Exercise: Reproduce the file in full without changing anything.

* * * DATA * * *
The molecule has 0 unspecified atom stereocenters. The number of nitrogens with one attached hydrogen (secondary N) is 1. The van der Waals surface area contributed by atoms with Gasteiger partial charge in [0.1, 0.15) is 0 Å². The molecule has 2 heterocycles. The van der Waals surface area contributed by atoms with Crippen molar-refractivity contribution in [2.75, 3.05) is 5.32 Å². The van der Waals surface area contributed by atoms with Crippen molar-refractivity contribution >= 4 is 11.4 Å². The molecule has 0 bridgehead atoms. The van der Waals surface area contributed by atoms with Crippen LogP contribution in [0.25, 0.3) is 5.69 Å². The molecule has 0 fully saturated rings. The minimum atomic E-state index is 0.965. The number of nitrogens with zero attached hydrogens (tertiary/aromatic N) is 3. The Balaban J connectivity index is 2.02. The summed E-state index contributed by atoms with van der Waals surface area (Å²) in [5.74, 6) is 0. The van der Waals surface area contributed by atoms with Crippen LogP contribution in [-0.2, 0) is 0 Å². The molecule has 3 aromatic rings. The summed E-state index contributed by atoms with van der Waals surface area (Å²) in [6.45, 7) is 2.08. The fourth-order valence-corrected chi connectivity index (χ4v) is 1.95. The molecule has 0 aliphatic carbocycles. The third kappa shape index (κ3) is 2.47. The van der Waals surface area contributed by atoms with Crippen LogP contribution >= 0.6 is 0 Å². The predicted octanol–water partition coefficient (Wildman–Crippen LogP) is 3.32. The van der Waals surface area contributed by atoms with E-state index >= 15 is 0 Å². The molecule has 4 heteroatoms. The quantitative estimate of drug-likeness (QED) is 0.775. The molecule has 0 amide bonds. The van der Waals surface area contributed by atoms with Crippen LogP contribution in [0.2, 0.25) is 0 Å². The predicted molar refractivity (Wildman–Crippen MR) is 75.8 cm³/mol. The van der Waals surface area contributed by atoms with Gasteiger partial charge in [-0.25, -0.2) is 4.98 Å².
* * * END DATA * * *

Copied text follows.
The molecule has 0 unspecified atom stereocenters. The number of nitrogens with one attached hydrogen (secondary N) is 1. The van der Waals surface area contributed by atoms with Gasteiger partial charge in [0.1, 0.15) is 0 Å². The molecule has 2 heterocycles. The van der Waals surface area contributed by atoms with Crippen molar-refractivity contribution in [2.75, 3.05) is 5.32 Å². The van der Waals surface area contributed by atoms with Crippen molar-refractivity contribution >= 4 is 11.4 Å². The molecule has 0 bridgehead atoms. The van der Waals surface area contributed by atoms with Crippen LogP contribution in [0.25, 0.3) is 5.69 Å². The molecule has 0 fully saturated rings. The minimum atomic E-state index is 0.965. The number of nitrogens with zero attached hydrogens (tertiary/aromatic N) is 3. The Balaban J connectivity index is 2.02. The summed E-state index contributed by atoms with van der Waals surface area (Å²) in [5.74, 6) is 0. The van der Waals surface area contributed by atoms with Crippen LogP contribution in [-0.2, 0) is 0 Å². The molecule has 3 aromatic rings. The summed E-state index contributed by atoms with van der Waals surface area (Å²) in [6.45, 7) is 2.08. The fourth-order valence-corrected chi connectivity index (χ4v) is 1.95. The molecule has 0 aliphatic carbocycles. The third kappa shape index (κ3) is 2.47. The van der Waals surface area contributed by atoms with Crippen LogP contribution >= 0.6 is 0 Å². The predicted octanol–water partition coefficient (Wildman–Crippen LogP) is 3.32. The van der Waals surface area contributed by atoms with E-state index >= 15 is 0 Å². The molecule has 4 heteroatoms. The quantitative estimate of drug-likeness (QED) is 0.775. The molecule has 0 amide bonds. The van der Waals surface area contributed by atoms with Crippen LogP contribution in [0.2, 0.25) is 0 Å². The predicted molar refractivity (Wildman–Crippen MR) is 75.8 cm³/mol. The van der Waals surface area contributed by atoms with Gasteiger partial charge in [-0.25, -0.2) is 4.98 Å².